"The disconnect is easy to understand: Foreign talent is cheaper than domestic talent. "
I question this statement. The reason why tech companies are pushing for allowing more foreign-born engineers into the country is that there are not enough qualified engineers period. Foreign talent is not necessarily cheaper and it is much easier to hire domestic workers. The problem is that it's difficult to find quality talent.
Look, especially, at the side bar from the Rand Corp. It is the driving down of wages, due to foreign competition, that is undermining American-born science and engineering students. There is no shortage of engineers in this country, but they cannot find jobs, when competing with cheap labor. Why should our students enter these difficult fields, if there is no payoff, down the road?
Posted by stephen levy, a resident of the University South neighborhood, on Aug 27, 2011 at 2:16 pm stephen levy is a member (registered user) of Palo Alto Online
The idea that foreign workers undercut American workers on wages is a constant fear and there is little conclusive evidence either way for technical occupations.
I sit on the Silicon Valley workforce board and we are all concerned about the difficult situation facing unemployed job seekers.
Yet there are two points to consider.
One is that there are all types of engineers. Siliocn Valley employers are telling of a shortage of software engineers. And we know that over the next decade we need many more engineers to replace retiring workers and prepare for growth. The fact that engineers in some industries today are out of work does not contradict the evidence that the country needs more engineers--American and foreign-born.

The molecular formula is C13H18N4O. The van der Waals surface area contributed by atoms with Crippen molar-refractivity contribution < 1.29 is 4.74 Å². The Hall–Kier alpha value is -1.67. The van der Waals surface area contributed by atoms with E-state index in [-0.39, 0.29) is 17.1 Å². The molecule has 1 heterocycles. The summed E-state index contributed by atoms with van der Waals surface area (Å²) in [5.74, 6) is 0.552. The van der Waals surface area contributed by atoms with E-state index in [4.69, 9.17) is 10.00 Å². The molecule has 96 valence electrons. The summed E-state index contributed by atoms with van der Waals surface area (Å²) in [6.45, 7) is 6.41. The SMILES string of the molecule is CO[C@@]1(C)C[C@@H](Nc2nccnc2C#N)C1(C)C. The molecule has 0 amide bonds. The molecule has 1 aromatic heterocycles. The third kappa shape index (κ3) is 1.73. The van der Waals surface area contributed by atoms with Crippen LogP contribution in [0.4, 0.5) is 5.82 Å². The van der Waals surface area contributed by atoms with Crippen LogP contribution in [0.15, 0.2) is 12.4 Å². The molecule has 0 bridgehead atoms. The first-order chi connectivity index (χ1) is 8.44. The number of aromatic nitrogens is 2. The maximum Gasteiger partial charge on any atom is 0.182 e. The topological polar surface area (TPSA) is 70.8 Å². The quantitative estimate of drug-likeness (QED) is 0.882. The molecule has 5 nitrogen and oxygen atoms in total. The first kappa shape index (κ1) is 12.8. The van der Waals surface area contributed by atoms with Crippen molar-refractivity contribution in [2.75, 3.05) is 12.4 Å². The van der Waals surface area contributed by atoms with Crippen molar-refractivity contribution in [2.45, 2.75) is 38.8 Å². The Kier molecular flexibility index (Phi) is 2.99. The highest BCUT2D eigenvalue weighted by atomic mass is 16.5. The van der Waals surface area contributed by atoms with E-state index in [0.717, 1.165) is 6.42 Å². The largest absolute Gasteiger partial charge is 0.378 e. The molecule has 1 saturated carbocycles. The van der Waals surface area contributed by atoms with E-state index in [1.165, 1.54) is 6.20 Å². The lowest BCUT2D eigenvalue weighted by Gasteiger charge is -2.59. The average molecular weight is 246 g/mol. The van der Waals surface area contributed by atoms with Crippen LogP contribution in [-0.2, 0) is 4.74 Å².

Wages for technical occupations in Silicon Valley have been rising rapidly and most firms are bidding up for talent. So the argument that foreign-born engineers are pushing down wages here goes against the evidence.
Our challenge in Silicon Valley as one of the posters pointed out is that it is hard to find enough talented workers even in the midst of high unemployment generally.
Posted by Talent trumps, a resident of the College Terrace neighborhood, on Aug 27, 2011 at 2:25 pm
"There is no shortage of engineers in this country, but they cannot find jobs, when competing with cheap labor. Why should our students enter these difficult fields, if there is no payoff, down the road?"
While there may not be a shortage in terms of numbers, there certainly is a shortage in terms of talent. Agreed, if our students are not going to be talented engineers, then they should pursue other fields.
Posted by American-born Democrat, a resident of Los Altos, on Aug 27, 2011 at 3:46 pm
My son works for a major tech firm in Silcon Valley. He tells me that IT and software design solutions are being offshored, period. It is much cheaper that way. Doesn't mean that they will not still need some here, but it is the major wave of the future. He has friends who are very sharp programmers, with degress, but they can't get a job...unless they are willing to work for very low wages. These guys are making their bets by partnering up with start-up companies. They have dreams of being the next Bill Gates or Steve Jobs, but it will be disappointment for most of them.
It sounds like Stephen Levy is listening to a very selective group of people...the ones that will profite from cheap foreign labor.
Posted by Talent trumps, a resident of the College Terrace neighborhood, on Aug 27, 2011 at 5:18 pm
"He tells me that IT and software design solutions are being offshored, period. It is much cheaper that way."